If you feel different than you did 12 months ago (and not in the best of ways), you’re not the only one. When it hasn’t been an acute tragedy, this pandemic has been a slow grind, and the loss of regular movement and human contact is hard on the mind and body, period. But there are some basic things you can make sure you’re doing before you go to bed that’ll help you wake up feeling a little less achy and a bit more rested and ready to face the day. GQ connected with five experts for their tips for simple evening habits you can use to feel better in your body, starting tonight.
1. Stretch It Out
Making time for some light stretching before hitting the hay can help to release chronically tight muscles, relieve tension, and have you waking up a bit more primed for your morning workout. Integrating this stretching practice with mindfulness can double the perks: “As a mental health professional, I like meditative stretching because it targets the mind just as much as the body, by allowing you to focus your attention on your breath and the mind-body connection,” says San Diego licensed clinical social worker Michelle English.
This could be as simple as leaning forward to touch your toes (or, you know, getting as close as your hamstrings allow) while keeping tabs on your breath. Instead of thinking about tomorrow’s to-do list, try the 4-4-8 breathing technique: inhale for 4 seconds, hold for 4 seconds, release slowly for 8 seconds, then repeat. Do this for five or ten cycles and try to let your mind wander.
2. Take a Moment to Be Grateful
The mental health benefits of a gratitude practice are well-established, but research even shows that taking time for gratitude, specifically by writing in a gratitude journal, can even reduce the inflammation that can trigger pain and discomfort.
Dr. Julie Gurner, a clinical psychologist and executive performance coach, says it doesn’t have to be complicated. “Just take ten minutes before bed to write down a few things you are grateful for that day in a journal—and make it a regular practice,” she says. “This can begin to change how you see yourself in the world and reduce stress, because it shifts your focus.”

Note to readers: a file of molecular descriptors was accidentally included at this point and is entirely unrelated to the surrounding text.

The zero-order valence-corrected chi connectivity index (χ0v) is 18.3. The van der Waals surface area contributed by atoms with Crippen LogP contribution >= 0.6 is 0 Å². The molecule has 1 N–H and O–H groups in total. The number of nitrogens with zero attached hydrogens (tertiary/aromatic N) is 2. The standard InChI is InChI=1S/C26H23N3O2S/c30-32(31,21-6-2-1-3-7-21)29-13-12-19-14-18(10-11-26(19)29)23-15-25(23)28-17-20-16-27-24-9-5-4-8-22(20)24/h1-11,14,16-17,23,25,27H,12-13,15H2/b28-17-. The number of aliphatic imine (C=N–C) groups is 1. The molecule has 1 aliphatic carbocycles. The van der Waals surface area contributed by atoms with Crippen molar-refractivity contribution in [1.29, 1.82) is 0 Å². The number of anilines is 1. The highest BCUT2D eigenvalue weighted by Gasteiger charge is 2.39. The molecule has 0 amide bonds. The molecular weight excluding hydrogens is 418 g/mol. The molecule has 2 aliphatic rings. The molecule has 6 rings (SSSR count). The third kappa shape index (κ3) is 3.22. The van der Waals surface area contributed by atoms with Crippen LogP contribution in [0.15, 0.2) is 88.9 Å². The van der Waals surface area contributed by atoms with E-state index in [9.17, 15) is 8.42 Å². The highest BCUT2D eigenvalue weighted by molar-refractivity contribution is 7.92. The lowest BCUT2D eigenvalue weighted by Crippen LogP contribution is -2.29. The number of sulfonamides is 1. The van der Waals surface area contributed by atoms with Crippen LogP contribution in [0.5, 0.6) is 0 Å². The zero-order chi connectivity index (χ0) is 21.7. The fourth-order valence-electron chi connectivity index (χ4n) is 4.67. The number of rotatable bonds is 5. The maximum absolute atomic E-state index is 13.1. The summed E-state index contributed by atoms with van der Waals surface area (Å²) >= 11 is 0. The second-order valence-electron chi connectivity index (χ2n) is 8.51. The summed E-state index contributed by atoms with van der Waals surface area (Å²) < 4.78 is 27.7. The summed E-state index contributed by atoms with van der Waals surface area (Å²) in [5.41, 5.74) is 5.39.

3. Do Some Meal Prep
Rushed decisions in between Zoom calls can make for poor eating choices, and research indicates that meal prep ahead of time can lead to more diet variety, better food quality, and perhaps even weight loss. So set your body up for success by thinking about how you’re going to fuel it tomorrow.
“It reduces anxiety when you open up the fridge to see that your breakfast or lunch is already waiting there for you,” says registered dietitian Aja Gyimah, founder of wellness coaching service Kuudose. “Something easy like overnight oats or a yogurt parfait for breakfast or even just cutting up some vegetables makes the rush less daunting the next day.”
4. Avoid Alcohol
Maybe you’ve kept up the Dry January momentum, or perhaps you’re wondering if you’re overdoing it lately. Wherever you land in the alcohol consumption spectrum, experts can agree on one thing: Drinking close to bedtime is not ideal.
“Many individuals consume alcohol to wind down at the end of the day or to fall asleep at night, which can be a problem,” says Leela R. Magavi, M.D., psychiatrist and regional medical director for Community Psychiatry. “Alcohol can disrupt REM sleep and worsen sleep quality. It can also cause changes in the brain, which could worsen anxiety. These changes could cause daytime somnolence, inattentiveness, and irritability.”
Unfortunately, the latest science says no amount of alcohol is good for you. But it’s fine in moderation, and one of the best ways to mitigate the damage of a drink or two is to keep them clear of bedtime by at least a few hours.
5. Don’t Get Into Bed Before You’re Tired
Having trouble falling asleep is a vicious cycle. Not only are you not sleeping, you’re stressed about not sleeping—which isn’t exactly conducive to nodding off. This pattern can create an automatic association your bedroom and sleepless fretting. “If we spend too long each night in the bed worrying, then it can become the default response every time you lay down to sleep,” says Dr. Sujay Kansagra, director of Duke University’s Pediatric Neurology Sleep Medicine Program and a consultant for Mattress Firm. “This is actually a very common cause of insomnia—it’s called psychophysiological insomnia.”
Kansagra says that the key is going to bed when you are tired and only when you are tired. If you can’t fall asleep after about 20 minutes, then get out of bed and do something until you are sleepy again.